In present-day Ghana, I can still buy unique brass and bronze jewelry that comes from Mali, Niger, and Chad, where the centuries-old skill of hammering and twisting these metals remains extraordinary. Anyone who was not busy finding ways to deny the humanity of Africans only had to look to other civilizations in the region: in both the Mali and Asante empires, there were industries of bronze-casting using a range of methods, including the lost wax technique favored by Benin’s Igun Eronmwon guild of bronze casters.
The rabid focus on the Oba’s obstruction of British interests likely resulted from Europe’s economic decline from 1873 until the late 1890s — the British needed significant profit from the territories they were exploiting. It might therefore be surprising to read that only a handful of the looters of 1897 sold their ill-gotten objects soon after their return. Many held on to their trophies until the 1930s when a generation of officers were “dying, or retiring, or had fallen on hard times during the Depression.” One thinks of serial killers holding onto grisly trophies. For many of the marauding officers who bulldozed their way through the lives of the Edo people, the value of the Benin loot was more likely to have been the memory of their bloody conquest, a regular boost for their egos.
In fact, I would go further and posit that the initial allure of the Benin Bronzes for collectors was also blood and gore, or, to quote from an Illustrated London News article of August 1897, they were “made more palatable by their association with an emphatic British military victory.” After all, it was British form to collect trophies, some as gruesome as Maori heads and the hair and teeth of murdered sovereigns. And, if the value for the British was ego, then the corresponding loss for the Edo people was dignity. It is not for nothing that even the euphemism that the British coined for their killing and looting — “punitive expedition” — cannot hide its undercoat of egoistic spite.
This brings me back to the moment when Phillips stands at the moat, seemingly not grasping that the disorder of present-day Edo State is the bigger loss suffered by the people of Benin. At the height of their empire, they had a society that was structured to maintain order not just at a societal level but also a broader environmental one. They hunted elephants and harvested palm oil, but the Oba and his advisors controlled the volumes, seasons, and frequency; they were not wed to the notion of ruthless profit. What the British did was to undermine Benin’s societal structures, humiliate the Oba before his people, decimate their culture and cosmologies, and force a consequence-blind, profit-seeking worldview that led to a rapid loss of forests and wildlife in the name of “British interests.” Benin City’s walls were set to crumble in that moment, its moat doomed to stench.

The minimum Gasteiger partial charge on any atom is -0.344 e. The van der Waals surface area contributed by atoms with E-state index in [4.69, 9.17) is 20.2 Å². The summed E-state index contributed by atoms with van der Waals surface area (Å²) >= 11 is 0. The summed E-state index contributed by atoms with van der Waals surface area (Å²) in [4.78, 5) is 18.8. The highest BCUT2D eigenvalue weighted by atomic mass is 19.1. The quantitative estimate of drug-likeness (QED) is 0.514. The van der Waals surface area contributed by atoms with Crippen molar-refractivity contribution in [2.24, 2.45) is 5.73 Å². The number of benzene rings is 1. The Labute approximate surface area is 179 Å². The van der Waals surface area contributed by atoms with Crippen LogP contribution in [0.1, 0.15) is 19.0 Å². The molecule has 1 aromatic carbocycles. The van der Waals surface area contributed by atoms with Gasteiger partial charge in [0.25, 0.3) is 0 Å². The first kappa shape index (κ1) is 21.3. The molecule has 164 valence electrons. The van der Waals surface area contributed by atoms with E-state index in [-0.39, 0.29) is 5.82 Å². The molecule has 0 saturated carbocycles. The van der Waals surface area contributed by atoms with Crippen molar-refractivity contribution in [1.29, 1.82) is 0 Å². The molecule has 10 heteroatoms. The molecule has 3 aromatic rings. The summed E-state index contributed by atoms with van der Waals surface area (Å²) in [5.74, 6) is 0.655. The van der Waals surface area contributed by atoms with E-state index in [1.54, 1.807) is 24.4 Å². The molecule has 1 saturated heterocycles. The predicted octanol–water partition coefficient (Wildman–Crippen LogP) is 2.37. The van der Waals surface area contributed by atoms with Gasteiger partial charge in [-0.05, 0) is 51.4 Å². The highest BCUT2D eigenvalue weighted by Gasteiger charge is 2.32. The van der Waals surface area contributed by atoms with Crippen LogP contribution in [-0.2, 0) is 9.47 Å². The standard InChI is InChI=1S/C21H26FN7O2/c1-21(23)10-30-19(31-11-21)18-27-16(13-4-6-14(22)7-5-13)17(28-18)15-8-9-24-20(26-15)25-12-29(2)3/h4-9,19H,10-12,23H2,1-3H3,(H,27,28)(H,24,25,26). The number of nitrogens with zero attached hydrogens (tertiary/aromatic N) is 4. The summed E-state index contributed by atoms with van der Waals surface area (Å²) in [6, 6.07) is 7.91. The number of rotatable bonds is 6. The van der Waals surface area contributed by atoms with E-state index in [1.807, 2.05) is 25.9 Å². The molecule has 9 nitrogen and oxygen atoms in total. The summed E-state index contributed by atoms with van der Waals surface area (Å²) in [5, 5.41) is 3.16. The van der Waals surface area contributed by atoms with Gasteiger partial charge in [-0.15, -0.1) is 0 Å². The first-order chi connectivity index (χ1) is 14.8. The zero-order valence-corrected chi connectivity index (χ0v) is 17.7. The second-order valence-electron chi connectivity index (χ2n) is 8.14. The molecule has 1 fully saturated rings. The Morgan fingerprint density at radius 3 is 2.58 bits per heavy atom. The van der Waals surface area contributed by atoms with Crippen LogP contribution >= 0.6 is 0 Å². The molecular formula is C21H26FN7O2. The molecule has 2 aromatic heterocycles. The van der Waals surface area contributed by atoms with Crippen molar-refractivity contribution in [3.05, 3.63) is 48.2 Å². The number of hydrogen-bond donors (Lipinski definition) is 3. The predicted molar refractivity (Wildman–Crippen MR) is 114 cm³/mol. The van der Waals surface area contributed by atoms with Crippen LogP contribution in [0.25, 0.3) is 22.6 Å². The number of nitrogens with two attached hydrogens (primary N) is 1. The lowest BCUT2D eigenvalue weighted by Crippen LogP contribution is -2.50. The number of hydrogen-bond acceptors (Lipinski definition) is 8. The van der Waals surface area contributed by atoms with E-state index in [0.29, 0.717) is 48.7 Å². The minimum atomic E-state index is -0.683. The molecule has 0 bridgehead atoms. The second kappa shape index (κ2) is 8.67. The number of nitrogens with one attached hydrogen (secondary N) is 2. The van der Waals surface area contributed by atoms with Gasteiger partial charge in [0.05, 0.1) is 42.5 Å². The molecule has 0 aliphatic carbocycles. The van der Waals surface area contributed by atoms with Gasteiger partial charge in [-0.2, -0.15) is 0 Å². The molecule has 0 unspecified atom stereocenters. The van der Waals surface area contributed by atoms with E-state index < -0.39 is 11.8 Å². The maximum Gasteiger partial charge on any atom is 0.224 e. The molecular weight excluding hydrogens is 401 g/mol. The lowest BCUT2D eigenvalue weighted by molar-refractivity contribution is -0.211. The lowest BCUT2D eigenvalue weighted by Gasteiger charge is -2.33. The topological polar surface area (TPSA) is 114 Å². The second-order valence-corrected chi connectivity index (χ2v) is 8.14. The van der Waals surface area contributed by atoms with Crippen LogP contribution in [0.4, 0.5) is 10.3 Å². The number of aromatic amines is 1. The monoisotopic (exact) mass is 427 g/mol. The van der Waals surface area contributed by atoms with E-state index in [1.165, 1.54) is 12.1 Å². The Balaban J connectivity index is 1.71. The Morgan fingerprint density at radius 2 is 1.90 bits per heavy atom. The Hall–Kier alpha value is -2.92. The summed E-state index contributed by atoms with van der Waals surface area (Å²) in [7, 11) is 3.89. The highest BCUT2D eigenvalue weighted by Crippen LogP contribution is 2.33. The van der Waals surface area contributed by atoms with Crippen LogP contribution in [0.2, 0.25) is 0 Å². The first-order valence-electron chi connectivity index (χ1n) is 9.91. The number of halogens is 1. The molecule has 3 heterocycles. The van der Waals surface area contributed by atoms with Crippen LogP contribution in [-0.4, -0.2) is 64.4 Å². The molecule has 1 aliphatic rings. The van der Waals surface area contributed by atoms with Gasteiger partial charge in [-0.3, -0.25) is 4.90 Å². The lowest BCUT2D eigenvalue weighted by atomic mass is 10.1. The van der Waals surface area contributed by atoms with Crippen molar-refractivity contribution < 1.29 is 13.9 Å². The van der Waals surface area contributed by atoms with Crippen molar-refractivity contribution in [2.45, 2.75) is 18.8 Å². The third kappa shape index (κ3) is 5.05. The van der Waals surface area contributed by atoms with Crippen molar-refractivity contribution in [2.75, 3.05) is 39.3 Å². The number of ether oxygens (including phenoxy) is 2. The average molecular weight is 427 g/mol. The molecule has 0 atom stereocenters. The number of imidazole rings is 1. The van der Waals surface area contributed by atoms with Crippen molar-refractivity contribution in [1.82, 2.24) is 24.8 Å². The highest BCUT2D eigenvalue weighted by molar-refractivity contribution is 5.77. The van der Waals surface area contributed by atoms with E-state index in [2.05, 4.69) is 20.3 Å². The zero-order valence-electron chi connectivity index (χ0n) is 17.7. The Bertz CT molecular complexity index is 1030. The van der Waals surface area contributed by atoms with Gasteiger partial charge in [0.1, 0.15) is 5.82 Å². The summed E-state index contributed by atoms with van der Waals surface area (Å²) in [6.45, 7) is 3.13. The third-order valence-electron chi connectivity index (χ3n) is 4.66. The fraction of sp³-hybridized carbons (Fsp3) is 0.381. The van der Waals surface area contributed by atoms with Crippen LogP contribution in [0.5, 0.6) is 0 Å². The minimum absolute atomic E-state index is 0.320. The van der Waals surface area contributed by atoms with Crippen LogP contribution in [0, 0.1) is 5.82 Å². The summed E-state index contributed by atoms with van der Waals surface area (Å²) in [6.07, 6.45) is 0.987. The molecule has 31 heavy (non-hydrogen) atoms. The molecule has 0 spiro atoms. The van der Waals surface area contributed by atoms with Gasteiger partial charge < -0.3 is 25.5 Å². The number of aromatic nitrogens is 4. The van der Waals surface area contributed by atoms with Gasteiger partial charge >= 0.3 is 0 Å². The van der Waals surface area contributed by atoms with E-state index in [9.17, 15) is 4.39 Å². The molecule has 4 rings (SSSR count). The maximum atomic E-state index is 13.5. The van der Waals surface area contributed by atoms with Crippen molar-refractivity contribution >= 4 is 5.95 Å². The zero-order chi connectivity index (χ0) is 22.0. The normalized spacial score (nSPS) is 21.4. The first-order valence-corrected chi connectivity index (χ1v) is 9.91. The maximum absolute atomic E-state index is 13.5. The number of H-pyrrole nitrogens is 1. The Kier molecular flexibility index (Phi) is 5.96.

The most lamentable part of this book is its British inclinations: looting British soldiers are humanized through their personal histories, but Africans are only humanized in Western terms, with culture defined through European lenses and no space given to the oral accounts of the Edo people. The author decries the condition of a British war memorial in Ugbine without discussing the unmarked graves for thousands of African and Indian soldiers who were conscripted for and died in British wars. My discomfort intensified in later chapters when Loot seemed to fall into a cycle of trying to justify British actions and present a “balanced” debate about whether the bronzes belong back in Benin. We do not hear people in the Western art world debating whether, when Nazi loot is returned, the owners are obliged to replicate the same conditions as the museums in which they were housed.
The Bronzes were seen as static art by their looters, whereas in Benin the bronzes were integral to daily cultural and spiritual life. Their owners should not have to justify what they will do with their recovered property. In the words of the Benin artist Victor Ehikhamenor, “The thief cannot prescribe to the rightful owner.”
Even with its European focus, Phillips’s Loot is a well-written feat of archival research, and I’m sure that its narrative work will be of value for many in the West. For an African reader like me, however, it reveals how far Europeans — even the ones with good intentions — still have to travel to get away from outdated ideas of the value of African culture, history, and society. An author who asks, “Did anything good come out of the British invasion?” completely misses the point and perhaps should not be writing for Africans about the Benin Bronzes. But perhaps the book was never for us in the first place.